The Chinese State Council Information Office recently released a white paper that paints Xinjiang, the region home to the ethnic Uyghur people, as a religiously diverse community where many faiths have co-existed for centuries. It argues that Uyghurs in Xinjiang were forced to become Muslim and that they have been an integral part of China for thousands of years. The State Council Information Office is a propaganda arm of the Chinese government; therefore, the white paper can be seen as an attempt to justify its controversial practices against the ethnic minority in the Xinjiang region. According to CNN, up to 2 million Uyghurs and other predominantly Muslim ethnic minorities have been held against their will in detention centres across the far-western region of China, and the Chinese government has chosen to address the issue by denying the undeniable misconduct.
The document made the claim that Xinjiang “respects citizens’ freedom to believe in, or not to believe in, any religion… Xinjiang always upholds equality for all religions” and insists that the region has “long been an inseparable part of Chinese territory” and that it has never been independent. The document speaks about the history of China as unified and simple, a notion that is untrue. James Leibold, a La Trobe University expert on Uyghurs and other Chinese ethnic minorities, references two pseudo-independent republics created in Xinjiang as early as the 20th century that explicitly took the name East Turkestan and defined themselves as separate from China. Additionally, China’s paper stated that “the Uyghur conversion to Islam was not a voluntary choice made by the common people, but a result of religious wars and imposition by the ruling class…. Islam is neither an indigenous nor the sole belief system of the Uyghur people.” The white paper is filled with such partial truths that seek to exonerate China of any wrongdoing against the Uyghur people and is yet another example of the well-documented persecution against religious communities in Xinjiang. In 2018, Amnesty International claimed that “public expressions of faith in Xinjiang were now deemed “extremist” by authorities, including growing a beard, praying or fasting during the Islamic holy month of Ramadan.” Various states have joined the UN Human Rights Council to criticize China’s treatment of the Uyghurs; these include Australia, the United States, United Kingdom, Germany, and Canada. Although, this action has had minimal tangible impact on the situation in China.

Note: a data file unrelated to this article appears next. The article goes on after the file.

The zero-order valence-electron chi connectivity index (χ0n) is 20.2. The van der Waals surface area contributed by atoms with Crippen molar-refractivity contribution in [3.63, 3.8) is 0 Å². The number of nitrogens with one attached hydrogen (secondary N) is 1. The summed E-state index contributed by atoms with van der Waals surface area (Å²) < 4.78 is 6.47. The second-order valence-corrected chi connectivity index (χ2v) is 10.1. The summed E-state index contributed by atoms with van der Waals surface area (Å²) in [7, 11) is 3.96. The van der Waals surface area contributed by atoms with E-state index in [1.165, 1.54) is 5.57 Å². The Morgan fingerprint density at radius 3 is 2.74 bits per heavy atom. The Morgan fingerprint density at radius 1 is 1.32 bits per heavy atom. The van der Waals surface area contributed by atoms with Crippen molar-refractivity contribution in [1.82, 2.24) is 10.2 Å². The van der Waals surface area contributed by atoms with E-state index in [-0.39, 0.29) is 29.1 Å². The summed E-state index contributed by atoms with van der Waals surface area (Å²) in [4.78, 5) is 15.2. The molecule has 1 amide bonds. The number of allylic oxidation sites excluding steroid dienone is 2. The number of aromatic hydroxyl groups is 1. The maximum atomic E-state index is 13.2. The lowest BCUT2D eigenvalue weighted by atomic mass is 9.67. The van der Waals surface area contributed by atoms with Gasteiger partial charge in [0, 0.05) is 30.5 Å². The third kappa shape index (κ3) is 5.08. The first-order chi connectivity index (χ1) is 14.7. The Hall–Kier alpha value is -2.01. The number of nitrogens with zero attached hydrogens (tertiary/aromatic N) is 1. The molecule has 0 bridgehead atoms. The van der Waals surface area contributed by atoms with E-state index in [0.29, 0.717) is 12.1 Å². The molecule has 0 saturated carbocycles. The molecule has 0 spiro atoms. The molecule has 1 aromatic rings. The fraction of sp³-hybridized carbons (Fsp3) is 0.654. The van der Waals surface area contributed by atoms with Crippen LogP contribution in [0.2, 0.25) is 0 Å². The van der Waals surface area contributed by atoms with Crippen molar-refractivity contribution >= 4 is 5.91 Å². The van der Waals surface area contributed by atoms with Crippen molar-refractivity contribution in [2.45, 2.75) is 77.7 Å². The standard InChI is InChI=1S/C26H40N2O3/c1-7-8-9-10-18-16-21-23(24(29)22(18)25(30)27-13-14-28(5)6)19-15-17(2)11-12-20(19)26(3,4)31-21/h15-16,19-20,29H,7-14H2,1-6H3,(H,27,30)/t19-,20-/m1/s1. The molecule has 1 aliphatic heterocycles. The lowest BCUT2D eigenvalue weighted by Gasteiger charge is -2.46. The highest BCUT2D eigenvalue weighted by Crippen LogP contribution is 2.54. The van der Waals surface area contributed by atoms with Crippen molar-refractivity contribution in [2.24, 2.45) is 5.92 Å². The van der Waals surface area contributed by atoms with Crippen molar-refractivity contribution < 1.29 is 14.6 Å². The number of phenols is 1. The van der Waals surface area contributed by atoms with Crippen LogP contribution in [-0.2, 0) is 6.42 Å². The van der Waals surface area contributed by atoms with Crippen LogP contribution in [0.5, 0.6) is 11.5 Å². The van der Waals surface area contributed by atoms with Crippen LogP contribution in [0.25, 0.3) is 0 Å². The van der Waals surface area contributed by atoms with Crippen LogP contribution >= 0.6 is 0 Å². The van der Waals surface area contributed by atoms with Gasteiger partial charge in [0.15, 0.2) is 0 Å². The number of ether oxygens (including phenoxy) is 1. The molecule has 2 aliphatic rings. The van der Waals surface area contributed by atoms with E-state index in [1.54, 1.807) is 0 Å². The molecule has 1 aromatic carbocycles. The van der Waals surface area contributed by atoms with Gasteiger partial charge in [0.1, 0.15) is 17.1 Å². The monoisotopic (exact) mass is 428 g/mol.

China has actively engaged in the mass incarceration of the Uyghur people in concentration, or “re-education” camps on the basis of religion, no matter what is said in the state-released white paper. Uyghurs, who are predominantly Muslim and ethnically dissimilar to China’s majority ethnic group, the Han Chinese, are experiencing an attempted cultural genocide. Former detainees of these camps have described forced lessons in Communist Party propaganda, region-wide bans on Uyghur culture and traditions, and various forms of torture. Chinese public servants conduct mandatory “home stays” with Uyghur families to help the Xinjiang residents assimilate.
This issue has been in the international news for some time, and yet there has been no effectual change, merely perpetuation of the persecution.
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